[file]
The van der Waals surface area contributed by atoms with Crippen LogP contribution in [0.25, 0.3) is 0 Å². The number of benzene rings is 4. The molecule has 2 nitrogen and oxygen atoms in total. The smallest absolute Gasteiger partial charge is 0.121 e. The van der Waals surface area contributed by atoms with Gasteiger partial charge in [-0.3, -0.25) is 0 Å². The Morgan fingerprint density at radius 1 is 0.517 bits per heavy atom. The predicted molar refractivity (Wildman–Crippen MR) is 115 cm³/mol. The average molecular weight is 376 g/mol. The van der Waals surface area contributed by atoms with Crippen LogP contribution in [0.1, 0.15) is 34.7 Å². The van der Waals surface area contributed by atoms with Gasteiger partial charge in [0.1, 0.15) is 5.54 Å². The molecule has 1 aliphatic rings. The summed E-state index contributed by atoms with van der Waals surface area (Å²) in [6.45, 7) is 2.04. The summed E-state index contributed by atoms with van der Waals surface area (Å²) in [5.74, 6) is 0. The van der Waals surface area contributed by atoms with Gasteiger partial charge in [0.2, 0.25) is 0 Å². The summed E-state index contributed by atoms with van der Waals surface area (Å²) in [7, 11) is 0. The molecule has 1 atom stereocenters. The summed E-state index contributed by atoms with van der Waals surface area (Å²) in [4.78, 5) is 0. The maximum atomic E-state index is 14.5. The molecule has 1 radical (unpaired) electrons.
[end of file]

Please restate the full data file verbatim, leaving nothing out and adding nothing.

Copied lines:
The van der Waals surface area contributed by atoms with Crippen LogP contribution in [0.25, 0.3) is 0 Å². The number of benzene rings is 4. The molecule has 2 nitrogen and oxygen atoms in total. The smallest absolute Gasteiger partial charge is 0.121 e. The van der Waals surface area contributed by atoms with Gasteiger partial charge in [-0.3, -0.25) is 0 Å². The Morgan fingerprint density at radius 1 is 0.517 bits per heavy atom. The predicted molar refractivity (Wildman–Crippen MR) is 115 cm³/mol. The average molecular weight is 376 g/mol. The van der Waals surface area contributed by atoms with Crippen LogP contribution in [0.1, 0.15) is 34.7 Å². The van der Waals surface area contributed by atoms with Gasteiger partial charge in [0.1, 0.15) is 5.54 Å². The molecule has 1 aliphatic rings. The summed E-state index contributed by atoms with van der Waals surface area (Å²) in [6.45, 7) is 2.04. The summed E-state index contributed by atoms with van der Waals surface area (Å²) in [5.74, 6) is 0. The van der Waals surface area contributed by atoms with Gasteiger partial charge in [0.2, 0.25) is 0 Å². The summed E-state index contributed by atoms with van der Waals surface area (Å²) in [7, 11) is 0. The molecule has 1 atom stereocenters. The summed E-state index contributed by atoms with van der Waals surface area (Å²) in [4.78, 5) is 0. The maximum atomic E-state index is 14.5. The molecule has 1 radical (unpaired) electrons.